March 1 marked my first day in Athens. I quite infamously walked up to Sepake Angiama, the Head of Education of documenta 14 and declared loudly that I was here for the revolution. I do not think she quite knew how to respond to me. Just recently contracted to be a cultural labourer for this much anticipated quinquennial, controversially formulated to be equally split between two countries — with the first half running in the Greek capital from April 8 to July 16 — I myself could not have imagined what I was signing up for. During those first weekly trainings with the education department, colleagues teased me on whether I had tagged the pro-revolution graffiti in the toilets of the bars we frequented. I quickly realised that Athens was already engaged in its own subversive credo.
I had come here to be part of the Chorus, an independent and diverse group of adults entrusted to carry the emotional beat of this grand cultural happening, deriving its nomenclature from classical Greek theatre. Together, we undertook the duty of attempting to digest the entire oeuvre of documenta 14 while never losing focus on the variety present in this seemingly interminable feast. The Chorus of documenta 14 does not however engage in direct hierarchies of knowledge. Led by unscripted dialogue and direct conversations, a Walk conducted by a Chorus member circumvents the exhibition’s grand narrative, while simultaneously unravelling the curatorial threads that weave together the plethora of art works presented within the main venues. At first it was hard to fathom the extent to which this job would require more than memorising a list of over 160 artists. To successfully engage in the conversations, it was necessary to unpack the monumental event for the curious visitor coming with quasi-unanswerable questions like, what is Art, is this art, and, why Athens?
Without adequate prior knowledge about the history of Greek-German relations, I had without delay made my first cultural faux pas by announcing in front of my Greek colleagues that I loved Greek architecture as I walked up to Prevelakis Hall, which is part of the Athens Polytechnic. The response was quick and unanimous: it’s German, not Greek. We were in fact standing in front of relics of 19th century neoclassical cultural production. Further research revealed that Athens, the capital of Modern Greece as we know it today, had been born out of a decision made by the Bavarian-born King Otto, who was appointed shortly after independence from the Ottoman Empire in 1832, to move the centre to what was then a relatively small town. The impulse driving such a decision is said to originate from the budding Germanic romanticism attached to ancient Greece and its symbolism as the cradle of Western civilization.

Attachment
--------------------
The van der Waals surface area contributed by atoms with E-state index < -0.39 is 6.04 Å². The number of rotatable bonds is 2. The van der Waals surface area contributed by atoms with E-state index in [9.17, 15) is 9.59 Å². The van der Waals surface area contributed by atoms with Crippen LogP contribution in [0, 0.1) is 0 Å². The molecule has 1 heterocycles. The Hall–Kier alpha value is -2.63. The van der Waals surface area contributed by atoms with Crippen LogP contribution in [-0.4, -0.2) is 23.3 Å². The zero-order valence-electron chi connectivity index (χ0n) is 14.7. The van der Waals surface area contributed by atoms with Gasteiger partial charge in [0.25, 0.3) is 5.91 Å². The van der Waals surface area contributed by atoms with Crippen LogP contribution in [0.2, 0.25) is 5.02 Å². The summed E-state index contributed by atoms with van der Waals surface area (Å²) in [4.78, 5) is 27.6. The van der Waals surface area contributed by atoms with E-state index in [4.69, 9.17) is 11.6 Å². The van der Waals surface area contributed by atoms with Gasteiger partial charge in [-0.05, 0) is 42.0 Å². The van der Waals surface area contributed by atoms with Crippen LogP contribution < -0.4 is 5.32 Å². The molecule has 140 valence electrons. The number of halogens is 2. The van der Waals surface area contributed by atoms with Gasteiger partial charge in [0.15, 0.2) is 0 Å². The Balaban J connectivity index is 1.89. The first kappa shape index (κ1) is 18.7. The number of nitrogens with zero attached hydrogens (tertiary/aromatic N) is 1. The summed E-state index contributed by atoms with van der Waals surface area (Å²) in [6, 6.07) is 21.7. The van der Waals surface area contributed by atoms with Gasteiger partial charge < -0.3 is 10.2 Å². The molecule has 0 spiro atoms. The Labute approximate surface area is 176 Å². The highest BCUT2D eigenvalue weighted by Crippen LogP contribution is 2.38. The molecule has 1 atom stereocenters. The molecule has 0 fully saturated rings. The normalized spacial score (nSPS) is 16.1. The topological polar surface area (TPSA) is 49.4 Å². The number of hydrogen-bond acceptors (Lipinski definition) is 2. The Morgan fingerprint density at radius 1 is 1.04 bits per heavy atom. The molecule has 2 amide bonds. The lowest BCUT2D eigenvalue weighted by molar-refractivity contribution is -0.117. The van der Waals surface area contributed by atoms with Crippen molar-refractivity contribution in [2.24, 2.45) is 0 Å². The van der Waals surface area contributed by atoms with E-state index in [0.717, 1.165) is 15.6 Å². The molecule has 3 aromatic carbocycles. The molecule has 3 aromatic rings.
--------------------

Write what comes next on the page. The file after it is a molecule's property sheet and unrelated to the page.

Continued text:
The construction of Modern Greece reveals itself to me like a process of grafting an ancient history onto the shadow of nearly 400 years of enslavement under the Ottoman Empire, followed by German occupation, foreign superpower interventions, a civil war, a brief but brutal military junta, with the arrival of democracy in only 1974. Documenta 14 has not shied away from addressing this discombobulated history, opening up a space to reevaluate and better understand the tangled relationship with Germany, and by extension the troubled ideological roots of democracy in Western Europe.
The modern history of Greece has been tumultuous and its future remains uncertain. I have repeatedly heard “but we are a very young country, we are still looking for our identity” as a way to explain the contemporary mood pulsing through the congested avenues of this inhabited concrete jungle. There is much tangible frustration. In a place where aggressive anarchy visibly thrives as a major oppositional force within an otherwise homogenous and conservative population backed by strong nationalistic sentiments, it has been impossible to ignore the citizens their views. Athenians do not seem to shy away from staring into a stranger’s eyes. Unclouded and piercing at times, skeptical and confused at others, here a human body has not yet been subjugated to its status as a scant pawn of late capitalism.
Change is not a mere desire, it is a dire necessity, and life lives loudly through a unique balance of harmony and anger. Resistance is the big cheese and any other way is rebuked as unwanted compromise. Long and heated late-night conversations at taverna tables, sprawled charmingly across Athenian sidewalks, have only proven the repeated requisite to amicably agree to disagree. At times, these conversations have also revolved around documenta 14 and its temporary yet imposing presence in Athens. With this German cultural institution based in Kassel, known for its war tanks industry, symbolising the summit of Western power, it is easily perceived as soft power imperialist capitalism descending upon a subjugated Greek population. Many of my local friends and acquaintances boycott documenta.